I wonder what the ghost of Margaret Thatcher would make of her successor’s new cabinet?

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It was more than a decade after she left office that the first black member of the cabinet was appointed under a Labour government (Rex)
It was more than a decade after she left office that the first black member of the cabinet was appointed under a Labour government (Rex)

I wonder what the ghost of Margaret Thatcher would have made of her successor’s new cabinet? In her 11 years as prime minister, she only ever appointed one other woman to the top table.

It was more than a decade after she left office that the first black member of the cabinet was appointed under a Labour government, and not until David Cameron’s coalition of 2010 that Sayeeda Warsi became the first Asian parliamentarian to hold a full cabinet post.

By contrast, Boris Johnson now has eight women and seven ethnic minority cabinet members. Admittedly, it’s a long way from gender parity – indeed, there are two fewer women attending cabinet than there were under the last Labour PM, Gordon Brown. But if Thatcher were to find herself spirited back into No 10, she would find her party in government transformed.

Johnson’s ministers are far more diverse, not just in appearance but in background. A daughter of a bus driver (Nadine Dorries) now joins a son of a bus driver (Sajid Javid). A former child refugee (Nadhim Zahawi) will rub shoulders with a man who started life in care (Michael Gove). The Conservatives have always embraced aspiration as the route out of adversity. These cabinet ministers are living the British version of the American dream.

Thatcher would surely approve, particularly as the values shared by the vast majority of Johnson’s cabinet now are unashamedly Thatcherite, free market – and Brexity. No wonder those promoted are popular with the Tory grassroots.

So what does all this mean for the direction of the government, and indeed the country?

Here opinion differs. On the one hand, some argue that now he’s kept the base happy (and it’s been noted that the four cabinet ministers either sacked or demoted were the least popular with Tory members, according to a Conservative Home poll), Johnson has the freedom to manoeuvre his own pet policies onto the statute book.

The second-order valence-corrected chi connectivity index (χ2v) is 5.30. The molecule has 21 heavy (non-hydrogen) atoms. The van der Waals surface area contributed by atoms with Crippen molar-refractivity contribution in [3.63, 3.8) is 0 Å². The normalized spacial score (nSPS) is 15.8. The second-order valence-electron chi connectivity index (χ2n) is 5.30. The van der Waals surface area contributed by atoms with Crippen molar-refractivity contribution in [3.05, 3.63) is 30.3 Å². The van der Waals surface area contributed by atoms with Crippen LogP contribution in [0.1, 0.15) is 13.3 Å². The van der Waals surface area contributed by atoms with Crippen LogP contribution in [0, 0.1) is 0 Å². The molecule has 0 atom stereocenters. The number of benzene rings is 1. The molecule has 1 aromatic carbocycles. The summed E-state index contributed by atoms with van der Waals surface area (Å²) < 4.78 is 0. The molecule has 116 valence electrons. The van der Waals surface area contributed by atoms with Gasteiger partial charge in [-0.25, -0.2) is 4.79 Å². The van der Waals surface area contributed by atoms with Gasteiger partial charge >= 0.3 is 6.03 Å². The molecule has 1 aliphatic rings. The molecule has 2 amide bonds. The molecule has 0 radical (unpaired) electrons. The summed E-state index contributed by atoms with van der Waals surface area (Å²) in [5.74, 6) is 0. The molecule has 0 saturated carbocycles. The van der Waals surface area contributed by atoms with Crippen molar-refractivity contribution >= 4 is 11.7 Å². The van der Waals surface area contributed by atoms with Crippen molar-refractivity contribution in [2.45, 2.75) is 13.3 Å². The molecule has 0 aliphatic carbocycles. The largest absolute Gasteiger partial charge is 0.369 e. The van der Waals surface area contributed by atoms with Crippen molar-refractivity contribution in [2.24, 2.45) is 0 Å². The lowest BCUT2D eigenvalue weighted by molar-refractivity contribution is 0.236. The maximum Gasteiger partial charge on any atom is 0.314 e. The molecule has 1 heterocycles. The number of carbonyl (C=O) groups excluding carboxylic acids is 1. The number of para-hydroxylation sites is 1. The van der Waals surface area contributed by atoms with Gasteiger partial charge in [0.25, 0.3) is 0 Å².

According to this theory, he can now tax and spend more, with greater impunity.

But perhaps he’s appointed in his own image. Maybe he’s not a “Brexity Hezza”, as he once described himself. Less a one nation Tory in the mould of the former deputy prime minister Lord Heseltine, and more the true heir to Thatcher. Where she snatched milk from school children, he’s caused consternation among a new generation of Tory “wets” by whisking away the £20-a-week universal credit uplift.

The truth is, to understand the significance of yesterday’s reshuffle, we really need to work out who Johnson really is. Two years after becoming prime minister, he remains a mass of contradictions.

The former London mayor who once proposed an amnesty for illegal immigrants has been accused of xenophobia with his columns comparing Muslim women wearing the burka to letter boxes.

He famously declared “f*** business” but boasted he’d relentlessly “stuck up for the bankers”. The man who said he wanted the Conservatives to be “warriors of the dispossessed” has also claimed that the children of single mothers were “ill-raised, ignorant, aggressive and illegitimate”. He’s in the past joked about “tank-topped bumboys”, yet he attended Pride wearing a pink Stetson.

Will we look back on this week as the moment the true Johnson emerged from the bluff and bluster of off-the-cuff remarks and revealing asides? After all, while Dominic Cummings pulled the strings in Johnson’s last reshuffle, this one was the prime minister’s own work.

His friends say Johnsonism is all about levelling up. In an interview with the journalist Rachel Sylvester, he once said his party should be “the champions of the poor and the liberators of the disadvantaged. We should be the human battering rams breaking down doors for people who need someone to help them.”

Having pulled the UK out of the European Union, Johnson’s allies insist he’s now intent on leading a post-pandemic renaissance, remaking Britain, just as Thatcher did before him. His detractors refuse to believe it.

Former Labour mayor of London Ken Livingstone once described his Tory opponent as “the most hardline right-wing ideologue since Thatcher”. He later concluded he was simply “a fairly lazy tosser who just wants to be there”.

Ideologue or opportunist? It’s time for him – and us – to find out.

Cathy Newman presents ‘Channel 4 News’, weekdays, at 7pm

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